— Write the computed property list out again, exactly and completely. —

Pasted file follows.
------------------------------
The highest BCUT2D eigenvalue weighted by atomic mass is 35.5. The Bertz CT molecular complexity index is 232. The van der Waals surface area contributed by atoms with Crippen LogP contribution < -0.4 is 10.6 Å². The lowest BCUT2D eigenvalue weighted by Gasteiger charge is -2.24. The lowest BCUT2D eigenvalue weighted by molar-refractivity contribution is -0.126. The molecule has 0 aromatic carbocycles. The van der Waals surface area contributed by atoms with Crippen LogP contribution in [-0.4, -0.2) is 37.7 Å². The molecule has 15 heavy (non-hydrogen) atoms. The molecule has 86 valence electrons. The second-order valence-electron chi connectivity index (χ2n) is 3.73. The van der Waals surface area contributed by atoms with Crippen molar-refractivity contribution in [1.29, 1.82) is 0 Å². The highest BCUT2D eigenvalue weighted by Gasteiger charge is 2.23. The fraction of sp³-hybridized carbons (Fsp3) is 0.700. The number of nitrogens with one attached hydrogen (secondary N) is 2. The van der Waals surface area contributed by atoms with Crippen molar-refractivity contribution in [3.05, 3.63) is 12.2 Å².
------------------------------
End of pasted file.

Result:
The highest BCUT2D eigenvalue weighted by atomic mass is 35.5. The Bertz CT molecular complexity index is 232. The van der Waals surface area contributed by atoms with Crippen LogP contribution < -0.4 is 10.6 Å². The lowest BCUT2D eigenvalue weighted by Gasteiger charge is -2.24. The lowest BCUT2D eigenvalue weighted by molar-refractivity contribution is -0.126. The molecule has 0 aromatic carbocycles. The van der Waals surface area contributed by atoms with Crippen LogP contribution in [-0.4, -0.2) is 37.7 Å². The molecule has 15 heavy (non-hydrogen) atoms. The molecule has 86 valence electrons. The second-order valence-electron chi connectivity index (χ2n) is 3.73. The van der Waals surface area contributed by atoms with Crippen molar-refractivity contribution in [1.29, 1.82) is 0 Å². The highest BCUT2D eigenvalue weighted by Gasteiger charge is 2.23. The fraction of sp³-hybridized carbons (Fsp3) is 0.700. The number of nitrogens with one attached hydrogen (secondary N) is 2. The van der Waals surface area contributed by atoms with Crippen molar-refractivity contribution in [3.05, 3.63) is 12.2 Å².